Classes’ future concern seniors

Personal trainer Tamara Jakobson with clients Gwenda Boultbee and Verity Cripps.
Personal trainer Tamara Jakobson with clients Gwenda Boultbee and Verity Cripps.

The Churchlands resident said the Heart Foundation used to run the senior citizen classes with a physiotherapist as part of its Heart Moves program before a personal training company took over after a restructure about a year ago.

‘I started fitness classes on doctor’s orders 10 years ago because I had a stroke and I keep coming because it’s so good for me and it gets me out of the house,’ Mrs Hasson said.

‘If more people do not start coming along then I’m quite scared it will fold.’

Betty Plunkett said she was ‘100 per cent certain’ that more people her age would come to the classes if only they knew about them.

‘I was forever looking in the paper for things like this, that suit women my age,’ Mrs Plunkett said.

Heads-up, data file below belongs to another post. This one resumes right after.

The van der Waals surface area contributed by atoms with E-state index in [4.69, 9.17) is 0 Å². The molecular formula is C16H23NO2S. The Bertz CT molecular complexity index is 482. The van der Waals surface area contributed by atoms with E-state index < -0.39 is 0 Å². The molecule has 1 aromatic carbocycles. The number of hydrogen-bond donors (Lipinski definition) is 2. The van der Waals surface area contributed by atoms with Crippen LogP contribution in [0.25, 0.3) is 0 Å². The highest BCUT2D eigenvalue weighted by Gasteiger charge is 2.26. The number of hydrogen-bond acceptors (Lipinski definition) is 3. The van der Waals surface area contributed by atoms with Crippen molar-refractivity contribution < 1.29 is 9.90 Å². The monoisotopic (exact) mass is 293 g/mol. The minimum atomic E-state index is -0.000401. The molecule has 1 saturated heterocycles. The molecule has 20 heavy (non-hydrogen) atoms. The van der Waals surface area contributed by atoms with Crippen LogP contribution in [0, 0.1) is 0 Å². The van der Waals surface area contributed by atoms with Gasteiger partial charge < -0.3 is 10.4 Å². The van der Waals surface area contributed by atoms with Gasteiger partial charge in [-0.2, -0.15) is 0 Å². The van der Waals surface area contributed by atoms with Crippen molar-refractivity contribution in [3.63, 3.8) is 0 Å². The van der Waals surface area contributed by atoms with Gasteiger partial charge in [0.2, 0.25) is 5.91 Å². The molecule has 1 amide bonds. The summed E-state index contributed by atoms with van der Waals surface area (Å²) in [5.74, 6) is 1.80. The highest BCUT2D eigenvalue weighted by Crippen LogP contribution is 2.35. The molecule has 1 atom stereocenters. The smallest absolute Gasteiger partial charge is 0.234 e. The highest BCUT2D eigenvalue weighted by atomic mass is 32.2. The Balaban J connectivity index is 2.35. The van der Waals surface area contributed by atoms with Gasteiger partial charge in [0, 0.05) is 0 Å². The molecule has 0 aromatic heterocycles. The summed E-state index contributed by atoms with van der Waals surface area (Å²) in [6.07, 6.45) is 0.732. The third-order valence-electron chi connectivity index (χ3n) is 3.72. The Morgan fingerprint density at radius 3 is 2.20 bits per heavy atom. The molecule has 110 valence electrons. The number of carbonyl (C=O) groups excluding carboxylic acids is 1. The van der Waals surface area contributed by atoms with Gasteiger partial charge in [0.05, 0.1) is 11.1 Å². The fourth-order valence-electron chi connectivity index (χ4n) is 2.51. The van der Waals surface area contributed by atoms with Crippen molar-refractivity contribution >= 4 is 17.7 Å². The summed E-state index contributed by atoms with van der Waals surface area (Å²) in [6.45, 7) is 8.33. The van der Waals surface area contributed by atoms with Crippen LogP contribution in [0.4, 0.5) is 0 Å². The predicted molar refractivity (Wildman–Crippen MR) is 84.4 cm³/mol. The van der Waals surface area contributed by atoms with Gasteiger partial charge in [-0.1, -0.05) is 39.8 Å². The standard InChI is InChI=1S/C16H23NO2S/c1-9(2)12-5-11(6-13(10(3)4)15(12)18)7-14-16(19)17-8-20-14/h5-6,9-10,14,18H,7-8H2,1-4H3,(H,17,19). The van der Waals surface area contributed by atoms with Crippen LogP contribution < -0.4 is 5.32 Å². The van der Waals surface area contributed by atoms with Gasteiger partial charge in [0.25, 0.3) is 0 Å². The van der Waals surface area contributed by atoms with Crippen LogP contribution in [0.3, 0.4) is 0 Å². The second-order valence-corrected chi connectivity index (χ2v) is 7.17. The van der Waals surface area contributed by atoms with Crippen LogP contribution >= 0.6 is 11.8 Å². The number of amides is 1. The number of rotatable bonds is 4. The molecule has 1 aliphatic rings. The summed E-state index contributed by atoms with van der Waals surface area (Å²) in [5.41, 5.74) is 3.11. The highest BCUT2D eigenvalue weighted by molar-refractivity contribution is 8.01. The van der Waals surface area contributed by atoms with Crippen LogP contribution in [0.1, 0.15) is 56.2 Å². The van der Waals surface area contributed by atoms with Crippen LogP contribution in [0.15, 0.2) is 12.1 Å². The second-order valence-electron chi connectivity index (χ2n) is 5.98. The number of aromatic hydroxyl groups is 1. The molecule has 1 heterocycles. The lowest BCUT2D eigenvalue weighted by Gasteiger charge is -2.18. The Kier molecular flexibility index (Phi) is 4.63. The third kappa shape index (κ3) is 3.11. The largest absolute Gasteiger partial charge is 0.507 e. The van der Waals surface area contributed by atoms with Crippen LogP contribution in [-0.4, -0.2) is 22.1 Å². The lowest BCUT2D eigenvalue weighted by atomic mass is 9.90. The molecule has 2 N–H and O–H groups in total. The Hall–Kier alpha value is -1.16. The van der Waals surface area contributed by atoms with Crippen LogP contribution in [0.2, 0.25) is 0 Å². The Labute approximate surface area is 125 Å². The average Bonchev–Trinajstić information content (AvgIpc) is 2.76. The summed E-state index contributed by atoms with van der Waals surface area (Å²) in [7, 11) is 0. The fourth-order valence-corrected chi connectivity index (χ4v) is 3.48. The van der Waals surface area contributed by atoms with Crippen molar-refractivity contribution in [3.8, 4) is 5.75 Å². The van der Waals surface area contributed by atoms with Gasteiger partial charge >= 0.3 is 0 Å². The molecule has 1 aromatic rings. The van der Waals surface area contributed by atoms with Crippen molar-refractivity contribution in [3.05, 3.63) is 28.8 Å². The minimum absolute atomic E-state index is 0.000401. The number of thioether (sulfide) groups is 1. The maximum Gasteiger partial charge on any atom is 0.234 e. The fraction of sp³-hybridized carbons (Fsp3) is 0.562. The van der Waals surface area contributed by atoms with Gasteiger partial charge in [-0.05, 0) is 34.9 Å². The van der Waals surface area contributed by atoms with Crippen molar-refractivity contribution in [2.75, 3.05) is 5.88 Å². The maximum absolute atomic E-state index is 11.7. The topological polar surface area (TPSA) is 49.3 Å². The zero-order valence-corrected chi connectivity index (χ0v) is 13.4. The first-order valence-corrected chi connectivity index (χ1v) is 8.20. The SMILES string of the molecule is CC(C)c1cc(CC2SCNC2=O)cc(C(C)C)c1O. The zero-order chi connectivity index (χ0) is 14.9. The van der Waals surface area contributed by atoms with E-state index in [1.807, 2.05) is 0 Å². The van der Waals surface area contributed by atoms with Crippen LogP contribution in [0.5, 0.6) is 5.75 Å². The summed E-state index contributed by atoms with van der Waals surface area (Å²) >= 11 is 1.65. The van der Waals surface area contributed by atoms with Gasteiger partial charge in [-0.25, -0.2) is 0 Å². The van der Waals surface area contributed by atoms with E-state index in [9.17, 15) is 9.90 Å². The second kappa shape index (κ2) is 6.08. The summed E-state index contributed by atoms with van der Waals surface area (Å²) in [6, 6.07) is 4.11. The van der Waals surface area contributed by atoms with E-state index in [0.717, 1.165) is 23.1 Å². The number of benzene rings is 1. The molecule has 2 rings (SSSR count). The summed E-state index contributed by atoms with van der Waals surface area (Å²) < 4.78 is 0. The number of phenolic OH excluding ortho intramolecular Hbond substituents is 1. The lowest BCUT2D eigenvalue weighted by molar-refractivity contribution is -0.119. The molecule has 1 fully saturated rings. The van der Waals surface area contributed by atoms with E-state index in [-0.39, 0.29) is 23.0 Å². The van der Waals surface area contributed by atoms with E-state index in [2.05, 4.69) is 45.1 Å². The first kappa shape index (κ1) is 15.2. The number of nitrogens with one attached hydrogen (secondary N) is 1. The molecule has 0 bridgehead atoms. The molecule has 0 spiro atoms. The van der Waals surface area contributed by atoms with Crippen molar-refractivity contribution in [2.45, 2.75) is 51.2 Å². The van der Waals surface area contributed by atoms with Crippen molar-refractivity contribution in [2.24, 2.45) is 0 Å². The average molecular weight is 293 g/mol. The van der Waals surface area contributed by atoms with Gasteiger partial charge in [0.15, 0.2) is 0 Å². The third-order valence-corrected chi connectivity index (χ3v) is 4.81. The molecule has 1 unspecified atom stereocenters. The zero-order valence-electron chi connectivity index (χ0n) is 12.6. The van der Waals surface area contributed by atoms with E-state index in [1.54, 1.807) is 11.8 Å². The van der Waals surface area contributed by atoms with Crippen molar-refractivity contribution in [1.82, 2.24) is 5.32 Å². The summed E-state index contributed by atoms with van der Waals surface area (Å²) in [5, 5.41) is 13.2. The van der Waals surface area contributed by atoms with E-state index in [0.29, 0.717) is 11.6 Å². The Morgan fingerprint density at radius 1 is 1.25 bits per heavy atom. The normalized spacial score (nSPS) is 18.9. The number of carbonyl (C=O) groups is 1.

‘This is designed for people like me, to keep us moving and build up strength so we don’t fall over or go into nursing homes.’

Floreat resident Verity Cripps (84) said the regular exercise had helped keep her active and healthy.

‘Most years I end up in hospital with respiratory problems, but last year I didn’t even get a cold,’ she said.

Personal trainer Tamara Jakobson said the ‘walk and talk’ exercise program was a low-impact way to work the whole body.

‘Seeing my grandparents, they have been active all throughout their life so they are still very healthy and it’s the same thing with these ladies,’ she said.

‘We play a mix of ”50s, ’60s and ’70s music so when a good one comes on, we all have something to sing along to.’